By Pat Nolan, Senior Vice-President, DVL Public Relations & Advertising
May 6, 2010
I am not writing about politics this week.
I don't really care much about that right now.
Let the General Assembly pass another "guns in bars or wherever" law while the state drowns in flood waters and citizens struggle to pull their lives back together, clean up the damage and bury their dead.
What I care about is Nashville and how our city and much of our state is hurting right now.
This is a very special place to me. Nashville is the city where I was born and raised. It's where I went to school, kindergarten through college. It's where I got married and brought up my two daughters. It's where I have made my livelihood in public relations, TV and politics for nearly four decades. In fact, except for about 3 months of my life just after high school, this is where I have always lived along with my Nolan ancestors dating back almost 130 years.
Nashville and indeed much of this state is hurting badly and will be for months to come. In terms of the Nashville community, we've been dealt the greatest disaster in our history. Nobody here has ever seen anything like it. Mayor Karl Dean estimates there's a billion dollars in damages and we have just started counting. It deeply pains everyone to observe the destruction of these storms and floods; to see the heartbreak of those who have lost loved ones; the hundreds who have lost their homes and all their possessions. Having myself not even lost power during this epic event, I feel almost guilty that my family has been this fortunate. But I will add this: I have never prouder to live here. Let me explain.
In recent years I have been so proud to see Nashville take its rightful place as a major, dynamic city in our nation. It is wonderful to see all the people who have moved here and who have fallen in love with this community as my forefathers did so many years ago. It has been with great pride that I took visitors around town to see the Opryland Hotel, LP Field, the Schermerhorn Symphony Hall, the Bridgestone Arena, the Country Music Hall of Fame, the tourist attractions and restaurants on 2nd Avenue and Historic Broadway. Even my children who grew up thinking they were living in something of a "hick town," now know that Nashville is really cool.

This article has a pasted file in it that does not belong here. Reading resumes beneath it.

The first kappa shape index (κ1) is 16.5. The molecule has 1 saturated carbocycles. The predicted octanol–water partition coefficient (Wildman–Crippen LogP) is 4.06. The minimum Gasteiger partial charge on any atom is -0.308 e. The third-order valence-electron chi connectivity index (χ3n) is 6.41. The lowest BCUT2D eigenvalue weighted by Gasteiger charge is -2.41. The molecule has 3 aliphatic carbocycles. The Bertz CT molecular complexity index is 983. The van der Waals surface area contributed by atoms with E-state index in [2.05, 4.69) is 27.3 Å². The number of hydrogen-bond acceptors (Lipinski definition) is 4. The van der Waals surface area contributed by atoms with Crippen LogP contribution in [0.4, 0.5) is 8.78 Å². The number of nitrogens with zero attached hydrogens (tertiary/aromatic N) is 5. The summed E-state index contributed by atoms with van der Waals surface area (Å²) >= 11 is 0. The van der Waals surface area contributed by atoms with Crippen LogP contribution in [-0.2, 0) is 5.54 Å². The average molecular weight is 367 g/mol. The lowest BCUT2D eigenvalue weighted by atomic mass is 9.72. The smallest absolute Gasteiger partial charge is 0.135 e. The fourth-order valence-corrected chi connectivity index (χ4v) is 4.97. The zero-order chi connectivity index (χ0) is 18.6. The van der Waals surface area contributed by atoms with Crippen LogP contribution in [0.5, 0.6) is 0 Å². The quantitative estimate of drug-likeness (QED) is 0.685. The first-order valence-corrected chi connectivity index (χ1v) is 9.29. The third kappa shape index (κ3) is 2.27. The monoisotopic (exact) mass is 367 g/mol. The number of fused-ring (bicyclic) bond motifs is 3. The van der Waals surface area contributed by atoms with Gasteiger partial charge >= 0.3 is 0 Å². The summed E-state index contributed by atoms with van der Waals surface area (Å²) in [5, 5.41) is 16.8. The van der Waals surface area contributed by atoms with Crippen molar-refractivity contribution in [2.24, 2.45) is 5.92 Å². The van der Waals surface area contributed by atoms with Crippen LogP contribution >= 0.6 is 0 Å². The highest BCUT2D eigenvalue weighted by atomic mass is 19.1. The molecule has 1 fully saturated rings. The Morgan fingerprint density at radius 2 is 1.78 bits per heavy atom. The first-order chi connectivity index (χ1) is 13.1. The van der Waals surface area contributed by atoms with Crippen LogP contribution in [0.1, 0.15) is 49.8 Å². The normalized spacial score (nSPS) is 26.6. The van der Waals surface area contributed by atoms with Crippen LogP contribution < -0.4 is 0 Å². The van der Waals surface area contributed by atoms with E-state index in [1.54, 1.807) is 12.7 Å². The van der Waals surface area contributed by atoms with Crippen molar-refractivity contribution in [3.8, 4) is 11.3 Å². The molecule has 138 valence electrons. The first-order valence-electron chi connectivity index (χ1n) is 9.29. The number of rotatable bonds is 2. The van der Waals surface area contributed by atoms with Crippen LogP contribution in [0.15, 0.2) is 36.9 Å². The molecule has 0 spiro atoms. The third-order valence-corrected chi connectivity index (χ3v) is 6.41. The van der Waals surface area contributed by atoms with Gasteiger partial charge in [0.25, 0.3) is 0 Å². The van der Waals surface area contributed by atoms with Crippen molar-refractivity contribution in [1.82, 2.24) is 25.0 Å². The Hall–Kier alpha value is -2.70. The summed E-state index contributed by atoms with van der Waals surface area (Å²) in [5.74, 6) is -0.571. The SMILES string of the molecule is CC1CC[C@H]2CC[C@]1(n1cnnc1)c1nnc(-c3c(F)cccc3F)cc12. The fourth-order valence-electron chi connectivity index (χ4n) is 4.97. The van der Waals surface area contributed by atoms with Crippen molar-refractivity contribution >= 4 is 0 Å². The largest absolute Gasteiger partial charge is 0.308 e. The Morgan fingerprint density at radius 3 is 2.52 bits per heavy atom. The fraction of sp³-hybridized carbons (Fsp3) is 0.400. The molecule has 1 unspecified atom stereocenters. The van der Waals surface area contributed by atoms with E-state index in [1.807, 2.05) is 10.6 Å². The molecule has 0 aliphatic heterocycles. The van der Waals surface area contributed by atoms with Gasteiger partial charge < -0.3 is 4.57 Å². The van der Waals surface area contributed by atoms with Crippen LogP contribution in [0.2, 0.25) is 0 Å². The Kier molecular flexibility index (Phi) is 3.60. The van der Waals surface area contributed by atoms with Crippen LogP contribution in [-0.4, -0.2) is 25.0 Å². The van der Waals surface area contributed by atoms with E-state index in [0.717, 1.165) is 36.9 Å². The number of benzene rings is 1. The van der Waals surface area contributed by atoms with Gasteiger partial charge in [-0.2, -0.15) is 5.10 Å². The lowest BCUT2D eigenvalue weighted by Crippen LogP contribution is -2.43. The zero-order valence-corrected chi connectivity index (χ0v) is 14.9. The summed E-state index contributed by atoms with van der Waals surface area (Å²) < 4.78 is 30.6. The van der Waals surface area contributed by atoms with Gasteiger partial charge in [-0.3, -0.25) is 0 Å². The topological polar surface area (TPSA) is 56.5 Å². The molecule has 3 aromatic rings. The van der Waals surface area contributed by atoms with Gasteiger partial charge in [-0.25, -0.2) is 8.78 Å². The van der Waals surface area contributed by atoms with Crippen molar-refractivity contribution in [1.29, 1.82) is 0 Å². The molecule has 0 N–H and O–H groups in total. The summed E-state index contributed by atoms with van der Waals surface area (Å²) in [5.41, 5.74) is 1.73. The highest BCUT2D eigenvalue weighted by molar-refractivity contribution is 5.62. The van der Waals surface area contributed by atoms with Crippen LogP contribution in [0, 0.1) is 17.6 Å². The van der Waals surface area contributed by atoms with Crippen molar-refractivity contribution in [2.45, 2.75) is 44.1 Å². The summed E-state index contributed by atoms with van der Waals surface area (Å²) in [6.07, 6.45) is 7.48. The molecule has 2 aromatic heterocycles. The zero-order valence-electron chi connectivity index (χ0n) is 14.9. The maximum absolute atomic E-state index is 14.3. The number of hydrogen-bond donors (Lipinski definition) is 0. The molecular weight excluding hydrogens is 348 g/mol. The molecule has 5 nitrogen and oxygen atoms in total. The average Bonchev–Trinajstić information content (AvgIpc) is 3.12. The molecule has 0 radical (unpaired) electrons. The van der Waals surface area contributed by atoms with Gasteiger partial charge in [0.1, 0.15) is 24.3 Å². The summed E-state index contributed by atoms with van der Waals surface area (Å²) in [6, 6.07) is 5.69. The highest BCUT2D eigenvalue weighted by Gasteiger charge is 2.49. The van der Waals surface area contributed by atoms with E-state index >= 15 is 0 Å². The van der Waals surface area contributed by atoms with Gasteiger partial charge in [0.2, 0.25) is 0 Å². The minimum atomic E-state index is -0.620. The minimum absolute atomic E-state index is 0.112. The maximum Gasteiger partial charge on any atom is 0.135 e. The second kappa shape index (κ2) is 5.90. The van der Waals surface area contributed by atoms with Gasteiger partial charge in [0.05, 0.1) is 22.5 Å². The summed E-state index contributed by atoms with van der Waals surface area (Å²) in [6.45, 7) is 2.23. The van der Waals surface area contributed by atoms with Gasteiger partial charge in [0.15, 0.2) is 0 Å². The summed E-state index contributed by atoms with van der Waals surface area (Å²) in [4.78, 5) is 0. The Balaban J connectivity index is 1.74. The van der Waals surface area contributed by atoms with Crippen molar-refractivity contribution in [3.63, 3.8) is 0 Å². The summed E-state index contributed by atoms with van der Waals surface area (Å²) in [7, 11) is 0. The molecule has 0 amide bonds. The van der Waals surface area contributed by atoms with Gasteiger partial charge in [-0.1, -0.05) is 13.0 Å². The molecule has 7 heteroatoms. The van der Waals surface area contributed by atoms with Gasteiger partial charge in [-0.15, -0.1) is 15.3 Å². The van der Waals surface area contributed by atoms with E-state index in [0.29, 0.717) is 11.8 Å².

To see these Nashville landmarks flooded out and damaged has been devastating and economically we will struggle to come back. That's particularly true with the Opryland Hotel likely closed for up to six months for repairs. That facility plays a major role in our tourism and convention industry, including the funding for the new convention center downtown. Hopefully it won't be off line long enough to create any long-term problems. And hopefully, Opryland will rebuild and reopen.
But regardless of all these challenges, there is no doubt. Nashville will come back….and come back better and stronger than ever!
You know why? It's because when I drove my visitors around to show them all our new buildings and amenities across the community, I was missing what makes Nashville truly great. It's our people and our can-do, get-it- done, volunteer spirit. Never was that shown more clearly than in this community's response to this disaster.
Nashville is a generous town. We have supported with our treasure the relief efforts that followed 9/11, the East Asian Tsunami, Katrina, the recent earthquake in Haiti and many other disaster relief fund raising campaigns. Now we are being challenged to do it at home, and from what I see looking at all the donated items and money flooding into the local relief shelters, this city is responding strongly again.
But there are signs of concern, that some folks just don't get it. But hopefully for every person who washes a car or waters a lawn, there are dozens who are conserving our precious liquid resources. Let's pray it will be enough to keep our fresh water supply flowing for the duration of this crisis. But it will be very much touch and go. Our water reserves remain critically low as long as one of the city's water treatment plants remains out of service due to the flooding.
Meanwhile, for all those who "sightsee" through flood-ravaged areas, fortunately there seem to be many more volunteers showing up there to help those who have lost everything as they begin a painful cleanup process (that is, if they can get to their homes, some of which remain under water).
Finally, there has been some looting and crime. You have be about the lowest life form around to steal from those suffering through a calamity like this, but fortunately these activities has been somewhat isolated and, again, you can see neighbors banning together with law enforcement to protect their communities. Given what has sometimes occurred in other major urban areas after catastrophes like this, Nashville appears quite remarkable.
It's always easy to criticize our elected leaders and government workers. But in this situation they have responded magnificently. Mayor Karl Dean has been a shining light from the earliest moments of this disaster. His calm, but firm demeanor, and his leadership, along with his well-prepared team of city department heads, has served Metro well in recent days, particularly in making their frequent TV updates to the community.